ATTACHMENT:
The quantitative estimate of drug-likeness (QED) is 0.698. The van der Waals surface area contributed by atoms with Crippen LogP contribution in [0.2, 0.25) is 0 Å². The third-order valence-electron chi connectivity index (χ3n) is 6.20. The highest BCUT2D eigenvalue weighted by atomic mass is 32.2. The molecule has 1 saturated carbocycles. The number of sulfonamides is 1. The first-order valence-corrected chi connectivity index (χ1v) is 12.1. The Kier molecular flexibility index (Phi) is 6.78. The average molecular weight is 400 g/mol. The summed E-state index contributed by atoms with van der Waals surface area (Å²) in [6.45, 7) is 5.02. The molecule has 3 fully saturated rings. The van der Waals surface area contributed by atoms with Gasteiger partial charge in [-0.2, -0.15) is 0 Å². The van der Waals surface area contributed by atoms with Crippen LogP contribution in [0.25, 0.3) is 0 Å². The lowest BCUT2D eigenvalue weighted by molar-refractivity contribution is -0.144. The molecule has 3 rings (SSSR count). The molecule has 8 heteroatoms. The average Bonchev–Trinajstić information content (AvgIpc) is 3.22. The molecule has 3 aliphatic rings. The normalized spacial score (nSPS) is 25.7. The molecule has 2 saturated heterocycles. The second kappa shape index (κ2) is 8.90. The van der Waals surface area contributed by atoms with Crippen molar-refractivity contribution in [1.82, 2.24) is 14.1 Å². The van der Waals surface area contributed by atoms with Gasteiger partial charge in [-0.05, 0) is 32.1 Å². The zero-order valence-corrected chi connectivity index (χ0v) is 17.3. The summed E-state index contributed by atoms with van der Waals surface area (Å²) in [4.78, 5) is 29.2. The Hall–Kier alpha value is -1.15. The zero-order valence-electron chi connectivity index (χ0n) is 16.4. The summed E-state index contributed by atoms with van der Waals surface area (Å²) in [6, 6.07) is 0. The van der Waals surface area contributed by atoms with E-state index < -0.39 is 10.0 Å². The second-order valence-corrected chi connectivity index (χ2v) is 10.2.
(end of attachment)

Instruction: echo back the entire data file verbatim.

The quantitative estimate of drug-likeness (QED) is 0.698. The van der Waals surface area contributed by atoms with Crippen LogP contribution in [0.2, 0.25) is 0 Å². The third-order valence-electron chi connectivity index (χ3n) is 6.20. The highest BCUT2D eigenvalue weighted by atomic mass is 32.2. The molecule has 1 saturated carbocycles. The number of sulfonamides is 1. The first-order valence-corrected chi connectivity index (χ1v) is 12.1. The Kier molecular flexibility index (Phi) is 6.78. The average molecular weight is 400 g/mol. The summed E-state index contributed by atoms with van der Waals surface area (Å²) in [6.45, 7) is 5.02. The molecule has 3 fully saturated rings. The van der Waals surface area contributed by atoms with Gasteiger partial charge in [-0.2, -0.15) is 0 Å². The van der Waals surface area contributed by atoms with Crippen LogP contribution in [0.25, 0.3) is 0 Å². The lowest BCUT2D eigenvalue weighted by molar-refractivity contribution is -0.144. The molecule has 3 rings (SSSR count). The molecule has 8 heteroatoms. The average Bonchev–Trinajstić information content (AvgIpc) is 3.22. The molecule has 3 aliphatic rings. The normalized spacial score (nSPS) is 25.7. The molecule has 2 saturated heterocycles. The second kappa shape index (κ2) is 8.90. The van der Waals surface area contributed by atoms with Crippen molar-refractivity contribution in [1.82, 2.24) is 14.1 Å². The van der Waals surface area contributed by atoms with Gasteiger partial charge in [-0.05, 0) is 32.1 Å². The zero-order valence-corrected chi connectivity index (χ0v) is 17.3. The summed E-state index contributed by atoms with van der Waals surface area (Å²) in [4.78, 5) is 29.2. The Hall–Kier alpha value is -1.15. The zero-order valence-electron chi connectivity index (χ0n) is 16.4. The summed E-state index contributed by atoms with van der Waals surface area (Å²) in [6, 6.07) is 0. The van der Waals surface area contributed by atoms with E-state index < -0.39 is 10.0 Å². The second-order valence-corrected chi connectivity index (χ2v) is 10.2.